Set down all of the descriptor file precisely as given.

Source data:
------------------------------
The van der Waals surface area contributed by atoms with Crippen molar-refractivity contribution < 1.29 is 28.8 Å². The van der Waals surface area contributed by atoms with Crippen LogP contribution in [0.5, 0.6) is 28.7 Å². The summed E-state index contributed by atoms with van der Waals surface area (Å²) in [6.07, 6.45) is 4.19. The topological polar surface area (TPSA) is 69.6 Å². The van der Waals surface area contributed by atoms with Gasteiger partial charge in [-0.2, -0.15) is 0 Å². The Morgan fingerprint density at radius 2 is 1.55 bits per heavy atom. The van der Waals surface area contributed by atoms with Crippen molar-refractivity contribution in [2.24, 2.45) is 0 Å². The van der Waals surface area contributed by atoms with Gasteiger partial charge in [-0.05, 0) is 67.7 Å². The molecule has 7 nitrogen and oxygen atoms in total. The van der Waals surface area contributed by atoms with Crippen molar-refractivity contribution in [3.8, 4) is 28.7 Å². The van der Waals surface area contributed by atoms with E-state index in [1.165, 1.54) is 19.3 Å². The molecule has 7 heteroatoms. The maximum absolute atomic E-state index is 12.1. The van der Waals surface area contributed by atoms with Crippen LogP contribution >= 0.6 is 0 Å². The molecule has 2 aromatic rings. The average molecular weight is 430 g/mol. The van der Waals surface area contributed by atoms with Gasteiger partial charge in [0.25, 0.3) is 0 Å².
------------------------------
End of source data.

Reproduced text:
The van der Waals surface area contributed by atoms with Crippen molar-refractivity contribution < 1.29 is 28.8 Å². The van der Waals surface area contributed by atoms with Crippen LogP contribution in [0.5, 0.6) is 28.7 Å². The summed E-state index contributed by atoms with van der Waals surface area (Å²) in [6.07, 6.45) is 4.19. The topological polar surface area (TPSA) is 69.6 Å². The van der Waals surface area contributed by atoms with Gasteiger partial charge in [-0.2, -0.15) is 0 Å². The Morgan fingerprint density at radius 2 is 1.55 bits per heavy atom. The van der Waals surface area contributed by atoms with Crippen molar-refractivity contribution in [2.24, 2.45) is 0 Å². The van der Waals surface area contributed by atoms with Gasteiger partial charge in [-0.05, 0) is 67.7 Å². The molecule has 7 nitrogen and oxygen atoms in total. The van der Waals surface area contributed by atoms with Crippen molar-refractivity contribution in [3.8, 4) is 28.7 Å². The van der Waals surface area contributed by atoms with E-state index in [1.165, 1.54) is 19.3 Å². The molecule has 7 heteroatoms. The maximum absolute atomic E-state index is 12.1. The van der Waals surface area contributed by atoms with Crippen LogP contribution >= 0.6 is 0 Å². The molecule has 2 aromatic rings. The average molecular weight is 430 g/mol. The van der Waals surface area contributed by atoms with Gasteiger partial charge in [0.25, 0.3) is 0 Å².